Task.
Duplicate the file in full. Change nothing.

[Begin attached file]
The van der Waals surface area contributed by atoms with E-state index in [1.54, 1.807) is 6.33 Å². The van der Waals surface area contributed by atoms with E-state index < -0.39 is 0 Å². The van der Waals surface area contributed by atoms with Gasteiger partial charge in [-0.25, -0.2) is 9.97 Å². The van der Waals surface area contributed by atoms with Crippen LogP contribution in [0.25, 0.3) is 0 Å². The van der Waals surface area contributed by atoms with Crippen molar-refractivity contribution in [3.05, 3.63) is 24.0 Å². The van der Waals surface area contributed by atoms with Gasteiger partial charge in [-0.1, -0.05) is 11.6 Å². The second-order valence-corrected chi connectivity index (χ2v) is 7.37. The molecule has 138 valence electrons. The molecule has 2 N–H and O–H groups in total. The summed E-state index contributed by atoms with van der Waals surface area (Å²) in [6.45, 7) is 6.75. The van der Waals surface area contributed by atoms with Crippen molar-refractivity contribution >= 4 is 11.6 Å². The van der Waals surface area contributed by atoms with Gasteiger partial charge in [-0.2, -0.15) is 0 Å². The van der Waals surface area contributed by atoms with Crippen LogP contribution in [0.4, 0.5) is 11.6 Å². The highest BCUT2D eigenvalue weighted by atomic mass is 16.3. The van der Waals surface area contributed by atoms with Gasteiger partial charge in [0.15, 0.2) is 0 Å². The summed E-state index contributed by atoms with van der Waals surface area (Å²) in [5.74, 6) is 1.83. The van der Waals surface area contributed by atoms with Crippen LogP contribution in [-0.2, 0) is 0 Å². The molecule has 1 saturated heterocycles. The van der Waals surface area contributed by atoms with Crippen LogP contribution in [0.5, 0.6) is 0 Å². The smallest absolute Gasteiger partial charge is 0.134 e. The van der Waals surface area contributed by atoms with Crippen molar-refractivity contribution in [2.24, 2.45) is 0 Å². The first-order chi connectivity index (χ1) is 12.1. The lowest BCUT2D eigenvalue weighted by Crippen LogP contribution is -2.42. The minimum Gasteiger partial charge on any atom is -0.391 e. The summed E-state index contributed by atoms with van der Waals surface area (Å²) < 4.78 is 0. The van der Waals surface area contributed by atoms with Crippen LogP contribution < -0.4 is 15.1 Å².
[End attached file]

The van der Waals surface area contributed by atoms with E-state index in [1.54, 1.807) is 6.33 Å². The van der Waals surface area contributed by atoms with E-state index < -0.39 is 0 Å². The van der Waals surface area contributed by atoms with Gasteiger partial charge in [-0.25, -0.2) is 9.97 Å². The van der Waals surface area contributed by atoms with Crippen LogP contribution in [0.25, 0.3) is 0 Å². The van der Waals surface area contributed by atoms with Crippen molar-refractivity contribution in [3.05, 3.63) is 24.0 Å². The van der Waals surface area contributed by atoms with Gasteiger partial charge in [-0.1, -0.05) is 11.6 Å². The second-order valence-corrected chi connectivity index (χ2v) is 7.37. The molecule has 138 valence electrons. The molecule has 2 N–H and O–H groups in total. The summed E-state index contributed by atoms with van der Waals surface area (Å²) in [6.45, 7) is 6.75. The van der Waals surface area contributed by atoms with Crippen molar-refractivity contribution >= 4 is 11.6 Å². The van der Waals surface area contributed by atoms with Gasteiger partial charge in [-0.2, -0.15) is 0 Å². The van der Waals surface area contributed by atoms with Crippen LogP contribution in [0.4, 0.5) is 11.6 Å². The highest BCUT2D eigenvalue weighted by atomic mass is 16.3. The van der Waals surface area contributed by atoms with Gasteiger partial charge in [0.15, 0.2) is 0 Å². The summed E-state index contributed by atoms with van der Waals surface area (Å²) in [5.74, 6) is 1.83. The van der Waals surface area contributed by atoms with Crippen LogP contribution in [-0.2, 0) is 0 Å². The molecule has 1 saturated heterocycles. The van der Waals surface area contributed by atoms with Crippen LogP contribution in [0.5, 0.6) is 0 Å². The smallest absolute Gasteiger partial charge is 0.134 e. The van der Waals surface area contributed by atoms with Crippen molar-refractivity contribution in [2.24, 2.45) is 0 Å². The first-order chi connectivity index (χ1) is 12.1. The lowest BCUT2D eigenvalue weighted by Crippen LogP contribution is -2.42. The minimum Gasteiger partial charge on any atom is -0.391 e. The summed E-state index contributed by atoms with van der Waals surface area (Å²) < 4.78 is 0. The van der Waals surface area contributed by atoms with Crippen LogP contribution < -0.4 is 15.1 Å².